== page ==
Posts tagged: Spanish

Thoughts on Language Learning (Part 4 of ?)

I realized this a little while ago, but am only getting around to writing it down now: the reason why people are so confused about this idea of Chinese grammar is because there isn’t any. At least, not in the conventional expected sense as with other languages. You know those rules that you have to learn in other languages about conjugating verbs, so on and so forth? Chinese doesn’t have rules like that. It’s so simple, especially if you’re coming from another SVO-language, which, fortunately, English is. Actually, a significant portion of the day-to-day stuff that gets picked up in language classes are subtler (less widespread, and thus less explicitly taught) grammar patterns that involve very specific vocabulary. For example, how do you use words like “ぜんぜん” or” はず”/”つもり” in Japanese, or words like “because” or “not only…but also” in English, or words like “lo” or “estar”/”ser” in Spanish, or words like “ni” or “manquer” in French. The broadness of applicability varies among these terms, but the point is that the grammar points fall between the extremes: between applicability across the language (e.g. “this is how you conjugate all verbs ending in…”) and very narrow applicability (e.g. “蜻蜓 means ‘dragonfly’ [in Chinese]“).

Indeed, Chinese is full of such grammar points. Most of what is usefully learned in Chinese classes, besides vocabulary, are what I will refer to as “common/useful phrase constructions.” As the examples in the preceding paragraph demonstrate, most languages have these kinds of grammar points, but most other languages also have more widely applicable and necessary grammar points, including, but not limited to, things like verb conjugations, rules for noun-adjective gender/count agreement, etc.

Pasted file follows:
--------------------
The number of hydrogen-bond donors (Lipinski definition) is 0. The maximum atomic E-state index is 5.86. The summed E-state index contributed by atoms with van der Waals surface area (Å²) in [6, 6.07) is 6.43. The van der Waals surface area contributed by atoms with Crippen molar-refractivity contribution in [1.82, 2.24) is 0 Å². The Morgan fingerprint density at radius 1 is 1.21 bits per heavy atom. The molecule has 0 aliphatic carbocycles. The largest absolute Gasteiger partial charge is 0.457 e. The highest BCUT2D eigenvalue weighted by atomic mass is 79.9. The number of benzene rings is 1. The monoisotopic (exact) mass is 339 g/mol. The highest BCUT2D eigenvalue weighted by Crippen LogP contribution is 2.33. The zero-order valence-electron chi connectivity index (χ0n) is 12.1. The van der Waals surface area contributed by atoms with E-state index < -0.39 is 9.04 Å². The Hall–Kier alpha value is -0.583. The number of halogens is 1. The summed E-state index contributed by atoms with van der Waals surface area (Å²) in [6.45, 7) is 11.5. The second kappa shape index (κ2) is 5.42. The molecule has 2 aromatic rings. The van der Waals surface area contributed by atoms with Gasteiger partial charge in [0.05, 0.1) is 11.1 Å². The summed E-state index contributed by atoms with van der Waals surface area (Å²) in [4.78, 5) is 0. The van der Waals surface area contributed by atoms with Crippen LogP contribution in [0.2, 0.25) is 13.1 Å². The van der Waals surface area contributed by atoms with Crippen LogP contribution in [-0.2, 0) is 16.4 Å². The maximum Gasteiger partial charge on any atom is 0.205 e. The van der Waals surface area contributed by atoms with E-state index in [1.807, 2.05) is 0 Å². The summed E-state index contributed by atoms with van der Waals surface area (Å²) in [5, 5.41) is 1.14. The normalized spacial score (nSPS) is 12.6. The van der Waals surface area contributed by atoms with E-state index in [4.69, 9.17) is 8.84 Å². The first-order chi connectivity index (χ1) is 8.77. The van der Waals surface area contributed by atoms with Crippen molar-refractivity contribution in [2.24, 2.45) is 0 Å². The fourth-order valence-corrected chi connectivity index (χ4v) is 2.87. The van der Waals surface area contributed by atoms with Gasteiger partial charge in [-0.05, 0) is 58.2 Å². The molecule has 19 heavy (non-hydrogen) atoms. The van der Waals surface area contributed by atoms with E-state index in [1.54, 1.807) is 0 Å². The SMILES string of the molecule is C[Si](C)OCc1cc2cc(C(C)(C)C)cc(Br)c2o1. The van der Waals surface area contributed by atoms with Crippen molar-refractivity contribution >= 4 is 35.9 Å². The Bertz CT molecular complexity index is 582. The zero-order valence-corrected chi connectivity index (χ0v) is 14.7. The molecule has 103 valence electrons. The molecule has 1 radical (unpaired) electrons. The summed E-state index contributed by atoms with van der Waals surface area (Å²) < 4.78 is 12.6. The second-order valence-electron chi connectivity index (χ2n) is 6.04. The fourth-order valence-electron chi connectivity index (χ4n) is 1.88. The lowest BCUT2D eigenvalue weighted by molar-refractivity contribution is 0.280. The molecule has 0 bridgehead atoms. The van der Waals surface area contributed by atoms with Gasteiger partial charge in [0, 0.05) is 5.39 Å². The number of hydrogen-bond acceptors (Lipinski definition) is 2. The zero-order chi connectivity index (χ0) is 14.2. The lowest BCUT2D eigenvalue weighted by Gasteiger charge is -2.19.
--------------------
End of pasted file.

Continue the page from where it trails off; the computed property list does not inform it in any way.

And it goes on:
So all this while, I’ve been slightly mystified as to why all I seem to be able to teach are these sorts of “common/useful phrase constructions” in my Chinese class sessions and worrying slightly that information is being imparted more slowly because there’s not more widely applicable grammar information that I can provide. But now that I’ve realized that all languages have this type of information (and in fact, Japanese has both vast tracts of widely applicable stuff to keep in mind and lots of these applicable-to-a-mid-range-of-the-language grammar points, which does make it slightly more annoying to teach), I will continue to teach Chinese as I have been, because this is, in fact, the way to teach this language, in my humble opinion.

WordPress Themes